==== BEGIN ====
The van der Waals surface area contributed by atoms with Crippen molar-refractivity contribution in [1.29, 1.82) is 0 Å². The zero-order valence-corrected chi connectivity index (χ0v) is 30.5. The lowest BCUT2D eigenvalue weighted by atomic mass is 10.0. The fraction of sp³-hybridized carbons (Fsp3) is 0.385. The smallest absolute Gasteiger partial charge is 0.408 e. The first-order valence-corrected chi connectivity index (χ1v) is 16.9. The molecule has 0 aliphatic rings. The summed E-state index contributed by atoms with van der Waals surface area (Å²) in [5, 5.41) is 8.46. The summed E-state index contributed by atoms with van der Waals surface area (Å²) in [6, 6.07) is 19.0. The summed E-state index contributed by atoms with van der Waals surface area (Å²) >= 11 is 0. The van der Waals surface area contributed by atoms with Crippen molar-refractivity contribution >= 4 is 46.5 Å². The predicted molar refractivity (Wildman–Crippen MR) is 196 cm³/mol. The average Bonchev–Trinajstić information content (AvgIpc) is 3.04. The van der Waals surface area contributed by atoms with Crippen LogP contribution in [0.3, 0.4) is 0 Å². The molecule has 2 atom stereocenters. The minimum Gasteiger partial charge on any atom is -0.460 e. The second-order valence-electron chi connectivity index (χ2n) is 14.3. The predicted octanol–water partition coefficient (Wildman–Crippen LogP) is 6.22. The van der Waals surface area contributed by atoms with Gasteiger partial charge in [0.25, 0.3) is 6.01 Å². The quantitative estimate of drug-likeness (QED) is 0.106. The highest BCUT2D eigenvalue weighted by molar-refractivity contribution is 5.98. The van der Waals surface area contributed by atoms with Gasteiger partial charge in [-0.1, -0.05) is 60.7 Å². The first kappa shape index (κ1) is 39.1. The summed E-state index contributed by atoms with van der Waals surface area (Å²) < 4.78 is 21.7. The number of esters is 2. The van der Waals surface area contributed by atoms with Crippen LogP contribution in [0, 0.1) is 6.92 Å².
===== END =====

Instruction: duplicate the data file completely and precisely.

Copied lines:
The van der Waals surface area contributed by atoms with Crippen molar-refractivity contribution in [1.29, 1.82) is 0 Å². The zero-order valence-corrected chi connectivity index (χ0v) is 30.5. The lowest BCUT2D eigenvalue weighted by atomic mass is 10.0. The fraction of sp³-hybridized carbons (Fsp3) is 0.385. The smallest absolute Gasteiger partial charge is 0.408 e. The first-order valence-corrected chi connectivity index (χ1v) is 16.9. The molecule has 0 aliphatic rings. The summed E-state index contributed by atoms with van der Waals surface area (Å²) in [5, 5.41) is 8.46. The summed E-state index contributed by atoms with van der Waals surface area (Å²) in [6, 6.07) is 19.0. The summed E-state index contributed by atoms with van der Waals surface area (Å²) >= 11 is 0. The van der Waals surface area contributed by atoms with Crippen molar-refractivity contribution >= 4 is 46.5 Å². The predicted molar refractivity (Wildman–Crippen MR) is 196 cm³/mol. The average Bonchev–Trinajstić information content (AvgIpc) is 3.04. The van der Waals surface area contributed by atoms with Crippen LogP contribution in [0.3, 0.4) is 0 Å². The molecule has 2 atom stereocenters. The minimum Gasteiger partial charge on any atom is -0.460 e. The second-order valence-electron chi connectivity index (χ2n) is 14.3. The predicted octanol–water partition coefficient (Wildman–Crippen LogP) is 6.22. The van der Waals surface area contributed by atoms with Gasteiger partial charge in [0.25, 0.3) is 6.01 Å². The quantitative estimate of drug-likeness (QED) is 0.106. The highest BCUT2D eigenvalue weighted by molar-refractivity contribution is 5.98. The van der Waals surface area contributed by atoms with Gasteiger partial charge in [-0.1, -0.05) is 60.7 Å². The first kappa shape index (κ1) is 39.1. The summed E-state index contributed by atoms with van der Waals surface area (Å²) < 4.78 is 21.7. The number of esters is 2. The van der Waals surface area contributed by atoms with Crippen LogP contribution in [0, 0.1) is 6.92 Å².